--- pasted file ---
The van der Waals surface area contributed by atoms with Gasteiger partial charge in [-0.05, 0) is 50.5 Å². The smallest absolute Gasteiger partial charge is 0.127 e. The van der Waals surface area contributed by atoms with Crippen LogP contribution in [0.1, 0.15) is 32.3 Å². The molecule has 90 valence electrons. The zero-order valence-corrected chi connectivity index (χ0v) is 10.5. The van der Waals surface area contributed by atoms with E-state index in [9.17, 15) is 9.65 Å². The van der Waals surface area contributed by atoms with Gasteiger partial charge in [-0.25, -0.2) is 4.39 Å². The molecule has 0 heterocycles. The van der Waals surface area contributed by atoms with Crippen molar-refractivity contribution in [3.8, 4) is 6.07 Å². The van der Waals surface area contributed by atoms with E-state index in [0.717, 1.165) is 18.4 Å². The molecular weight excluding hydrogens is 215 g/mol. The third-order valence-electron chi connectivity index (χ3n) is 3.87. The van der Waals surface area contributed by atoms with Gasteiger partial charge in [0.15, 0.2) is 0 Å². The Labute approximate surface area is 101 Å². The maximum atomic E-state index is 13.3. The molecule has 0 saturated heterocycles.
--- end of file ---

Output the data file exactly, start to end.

The van der Waals surface area contributed by atoms with Gasteiger partial charge in [-0.05, 0) is 50.5 Å². The smallest absolute Gasteiger partial charge is 0.127 e. The van der Waals surface area contributed by atoms with Crippen LogP contribution in [0.1, 0.15) is 32.3 Å². The molecule has 90 valence electrons. The zero-order valence-corrected chi connectivity index (χ0v) is 10.5. The van der Waals surface area contributed by atoms with E-state index in [9.17, 15) is 9.65 Å². The van der Waals surface area contributed by atoms with Gasteiger partial charge in [-0.25, -0.2) is 4.39 Å². The molecule has 0 heterocycles. The van der Waals surface area contributed by atoms with Crippen molar-refractivity contribution in [3.8, 4) is 6.07 Å². The van der Waals surface area contributed by atoms with E-state index in [0.717, 1.165) is 18.4 Å². The molecular weight excluding hydrogens is 215 g/mol. The third-order valence-electron chi connectivity index (χ3n) is 3.87. The van der Waals surface area contributed by atoms with Gasteiger partial charge in [0.15, 0.2) is 0 Å². The Labute approximate surface area is 101 Å². The maximum atomic E-state index is 13.3. The molecule has 0 saturated heterocycles.